When I first got involved with the intelligent design debate in the late 1990s and early 2000s, one of the most common rebuttals we’d hear was, “If life was designed, then why is over 90 percent of the genome composed of junk DNA?” Critics thought this was a knock-down refutation of ID, and they used the argument frequently. But that was in the early days of genome sequencing, and very little was known at the time about non-coding DNA and whether it was truly junk or had useful and important functions.
Many thinkers in the ID movement felt it would be imprudent to concede that most of the genome was junk when science had not yet established that this was in fact the case. Our response was therefore, “We don’t really know what most of the genome is doing. It’s better to adopt a wait-and-see approach. Let’s find out where research goes in the future before we conclude that the genome is mostly junk.” It’s incredible to see how things have changed since that time…
What’s striking about this passage [dismissing the idea of a genome full of junk] is not only that the evidence for function in junk DNA is so overwhelming that they declare “The days of ‘junk DNA’ are over,” but also that these authors remember a day when “the common doctrine was that the nonprotein coding part of eukaryotic genome” consisted of “’useless’ sequences, often organized in repetitive elements.”Casey Luskin, “Scientific Paper on Repetitive Elements Slams “Junk DNA”” at Evolution News and Science Today October 7, 2021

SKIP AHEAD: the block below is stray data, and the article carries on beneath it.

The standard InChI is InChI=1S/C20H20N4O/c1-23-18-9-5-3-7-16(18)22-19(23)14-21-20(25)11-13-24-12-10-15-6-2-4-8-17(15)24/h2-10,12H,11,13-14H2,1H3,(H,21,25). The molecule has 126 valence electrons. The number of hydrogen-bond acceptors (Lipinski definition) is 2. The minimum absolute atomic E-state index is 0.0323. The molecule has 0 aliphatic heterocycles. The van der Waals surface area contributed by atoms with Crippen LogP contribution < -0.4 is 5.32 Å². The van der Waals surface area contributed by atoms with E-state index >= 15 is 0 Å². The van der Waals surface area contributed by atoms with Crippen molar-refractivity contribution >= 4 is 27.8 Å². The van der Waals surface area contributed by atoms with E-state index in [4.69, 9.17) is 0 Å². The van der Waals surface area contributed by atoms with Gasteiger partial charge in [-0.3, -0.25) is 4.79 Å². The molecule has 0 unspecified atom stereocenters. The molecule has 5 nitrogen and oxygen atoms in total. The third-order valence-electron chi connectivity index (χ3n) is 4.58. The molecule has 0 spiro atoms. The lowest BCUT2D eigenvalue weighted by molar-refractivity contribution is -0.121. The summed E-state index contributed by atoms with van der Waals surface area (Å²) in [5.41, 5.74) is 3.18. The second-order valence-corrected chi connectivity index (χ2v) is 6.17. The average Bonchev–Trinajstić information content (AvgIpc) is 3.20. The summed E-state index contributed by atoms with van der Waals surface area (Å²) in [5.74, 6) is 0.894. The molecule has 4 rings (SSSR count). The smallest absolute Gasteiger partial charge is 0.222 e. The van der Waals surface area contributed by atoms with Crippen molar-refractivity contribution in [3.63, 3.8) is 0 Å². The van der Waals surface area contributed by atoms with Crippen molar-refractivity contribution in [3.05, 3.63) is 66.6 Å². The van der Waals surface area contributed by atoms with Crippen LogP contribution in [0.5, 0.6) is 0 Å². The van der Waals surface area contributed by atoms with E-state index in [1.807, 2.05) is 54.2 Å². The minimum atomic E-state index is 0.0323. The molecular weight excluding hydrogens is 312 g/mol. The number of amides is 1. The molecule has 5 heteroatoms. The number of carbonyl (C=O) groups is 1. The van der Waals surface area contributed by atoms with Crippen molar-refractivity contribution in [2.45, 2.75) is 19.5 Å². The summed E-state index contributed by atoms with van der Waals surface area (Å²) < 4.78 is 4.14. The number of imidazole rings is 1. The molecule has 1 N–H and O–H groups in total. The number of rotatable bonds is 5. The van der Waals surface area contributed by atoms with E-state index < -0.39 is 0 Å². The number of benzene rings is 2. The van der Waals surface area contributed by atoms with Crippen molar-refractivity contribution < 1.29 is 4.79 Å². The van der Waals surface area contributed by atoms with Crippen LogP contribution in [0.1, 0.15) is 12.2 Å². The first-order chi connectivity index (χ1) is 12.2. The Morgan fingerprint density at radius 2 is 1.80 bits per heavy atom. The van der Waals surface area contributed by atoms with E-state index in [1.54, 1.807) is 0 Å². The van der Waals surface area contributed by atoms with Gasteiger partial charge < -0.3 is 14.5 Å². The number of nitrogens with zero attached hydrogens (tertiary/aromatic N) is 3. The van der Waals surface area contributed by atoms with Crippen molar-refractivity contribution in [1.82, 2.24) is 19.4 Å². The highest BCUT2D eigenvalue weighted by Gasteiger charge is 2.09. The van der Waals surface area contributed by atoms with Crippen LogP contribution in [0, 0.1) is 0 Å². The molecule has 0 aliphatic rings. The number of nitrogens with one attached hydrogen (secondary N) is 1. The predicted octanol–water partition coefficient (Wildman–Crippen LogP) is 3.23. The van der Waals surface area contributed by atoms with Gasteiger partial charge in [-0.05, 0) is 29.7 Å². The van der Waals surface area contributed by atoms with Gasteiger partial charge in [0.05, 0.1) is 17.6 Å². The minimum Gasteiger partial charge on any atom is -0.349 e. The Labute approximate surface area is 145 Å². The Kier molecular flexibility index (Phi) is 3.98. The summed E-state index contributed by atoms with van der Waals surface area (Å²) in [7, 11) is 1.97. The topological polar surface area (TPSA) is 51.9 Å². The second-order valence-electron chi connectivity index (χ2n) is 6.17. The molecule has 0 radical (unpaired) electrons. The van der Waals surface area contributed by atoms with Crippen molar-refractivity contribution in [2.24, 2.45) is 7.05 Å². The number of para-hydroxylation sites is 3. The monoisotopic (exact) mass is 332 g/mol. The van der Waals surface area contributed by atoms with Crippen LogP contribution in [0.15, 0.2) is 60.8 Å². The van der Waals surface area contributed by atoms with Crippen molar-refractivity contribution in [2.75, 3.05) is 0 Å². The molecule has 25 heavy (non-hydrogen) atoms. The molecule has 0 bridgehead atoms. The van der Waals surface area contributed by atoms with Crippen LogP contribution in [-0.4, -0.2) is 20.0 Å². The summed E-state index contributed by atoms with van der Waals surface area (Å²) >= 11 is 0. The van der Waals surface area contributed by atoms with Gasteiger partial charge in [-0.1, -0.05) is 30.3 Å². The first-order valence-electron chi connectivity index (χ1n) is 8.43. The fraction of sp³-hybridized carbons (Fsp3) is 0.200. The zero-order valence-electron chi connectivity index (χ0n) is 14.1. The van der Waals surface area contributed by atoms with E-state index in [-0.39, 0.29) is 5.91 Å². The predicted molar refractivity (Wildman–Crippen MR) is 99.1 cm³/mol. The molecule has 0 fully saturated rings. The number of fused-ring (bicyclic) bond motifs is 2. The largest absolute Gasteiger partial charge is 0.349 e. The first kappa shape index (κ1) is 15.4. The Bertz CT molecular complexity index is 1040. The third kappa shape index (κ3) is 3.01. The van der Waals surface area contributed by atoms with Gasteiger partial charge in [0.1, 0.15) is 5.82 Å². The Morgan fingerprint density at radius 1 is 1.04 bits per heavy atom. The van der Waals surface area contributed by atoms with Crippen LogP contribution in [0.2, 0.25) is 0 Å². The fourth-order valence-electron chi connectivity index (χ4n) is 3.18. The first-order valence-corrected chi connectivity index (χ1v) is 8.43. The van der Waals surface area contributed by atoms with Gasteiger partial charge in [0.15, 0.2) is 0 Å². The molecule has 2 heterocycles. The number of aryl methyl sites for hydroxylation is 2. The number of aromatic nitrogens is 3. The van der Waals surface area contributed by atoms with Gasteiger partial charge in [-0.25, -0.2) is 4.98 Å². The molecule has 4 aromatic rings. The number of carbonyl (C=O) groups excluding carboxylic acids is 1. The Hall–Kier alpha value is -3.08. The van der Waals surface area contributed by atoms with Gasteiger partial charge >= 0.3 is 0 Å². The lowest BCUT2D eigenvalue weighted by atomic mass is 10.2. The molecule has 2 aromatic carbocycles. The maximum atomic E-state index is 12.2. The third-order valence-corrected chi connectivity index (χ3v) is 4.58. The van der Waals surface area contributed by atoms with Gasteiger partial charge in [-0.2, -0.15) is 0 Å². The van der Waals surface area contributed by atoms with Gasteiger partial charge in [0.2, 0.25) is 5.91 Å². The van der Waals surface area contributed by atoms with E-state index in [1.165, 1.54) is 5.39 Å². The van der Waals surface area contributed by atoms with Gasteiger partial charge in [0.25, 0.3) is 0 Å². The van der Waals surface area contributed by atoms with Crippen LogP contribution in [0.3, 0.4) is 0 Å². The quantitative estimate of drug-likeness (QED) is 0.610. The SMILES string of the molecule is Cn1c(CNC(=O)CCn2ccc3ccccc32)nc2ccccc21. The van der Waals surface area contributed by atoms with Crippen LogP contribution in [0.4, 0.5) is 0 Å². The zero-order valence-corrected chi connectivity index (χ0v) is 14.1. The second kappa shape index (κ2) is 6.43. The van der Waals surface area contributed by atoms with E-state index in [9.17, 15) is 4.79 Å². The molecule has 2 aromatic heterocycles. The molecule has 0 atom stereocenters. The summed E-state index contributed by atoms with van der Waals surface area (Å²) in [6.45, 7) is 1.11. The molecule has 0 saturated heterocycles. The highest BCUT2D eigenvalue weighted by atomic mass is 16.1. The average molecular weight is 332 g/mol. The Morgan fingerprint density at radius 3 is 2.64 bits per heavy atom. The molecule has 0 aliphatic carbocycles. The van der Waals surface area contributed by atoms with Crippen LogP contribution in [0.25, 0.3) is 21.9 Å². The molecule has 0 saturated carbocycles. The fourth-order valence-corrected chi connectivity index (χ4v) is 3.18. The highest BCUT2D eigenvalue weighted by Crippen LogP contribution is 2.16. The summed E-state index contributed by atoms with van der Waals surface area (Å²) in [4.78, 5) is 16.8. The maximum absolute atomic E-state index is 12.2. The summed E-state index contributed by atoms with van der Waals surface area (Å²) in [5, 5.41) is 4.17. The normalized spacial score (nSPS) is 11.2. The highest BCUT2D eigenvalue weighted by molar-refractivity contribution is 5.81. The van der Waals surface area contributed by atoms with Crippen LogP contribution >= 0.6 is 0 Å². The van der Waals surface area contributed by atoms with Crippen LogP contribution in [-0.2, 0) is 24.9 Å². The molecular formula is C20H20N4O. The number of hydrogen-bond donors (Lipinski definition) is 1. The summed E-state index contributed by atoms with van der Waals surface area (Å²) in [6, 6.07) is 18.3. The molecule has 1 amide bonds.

Indeed. It won’t be very long before Darwinians start claiming that they never thought it was junk. Keep the history alive.
I remember those days as well. When I started the first IDEA Club at UC San Diego, we were hit over the head constantly with that “common doctrine” that non-coding DNA was junk, and we were told that it refuted intelligent design. But the authors go on to say that “This view has fundamentally changed.” I see no evidence that these authors are supportive of intelligent design. But it turns out we ID proponents were right all along to encourage critics to take a cautious “wait and see” approach, and let the evidence, rather than evolutionary “doctrine,” determine which paradigm was correct.Casey Luskin, “Scientific Paper on Repetitive Elements Slams “Junk DNA”” at Evolution News and Science Today October 7, 2021
If we don’t keep the history alive, the Darwinians will start insinuating that WE said it was junk. No, that doesn’t make any sense but if the history is forgotten, it doesn’t need to either.
You may also wish to read: Term “junk DNA” critiqued at journal. But now remember the history! “The days of ‘junk DNA’ are over…”? So the house is clearly supporting this move away from the Darwinian position. Oh yes, let’s not forget that “junk DNA” was very much a Darwinian position. Most or all of the Darwinian Bigs signed onto junk DNA as part of their thesis about the unguided nature of life. The big question will doubtless be put off for now: Why does it only count if Darwinian predictions are right but never if they are wrong?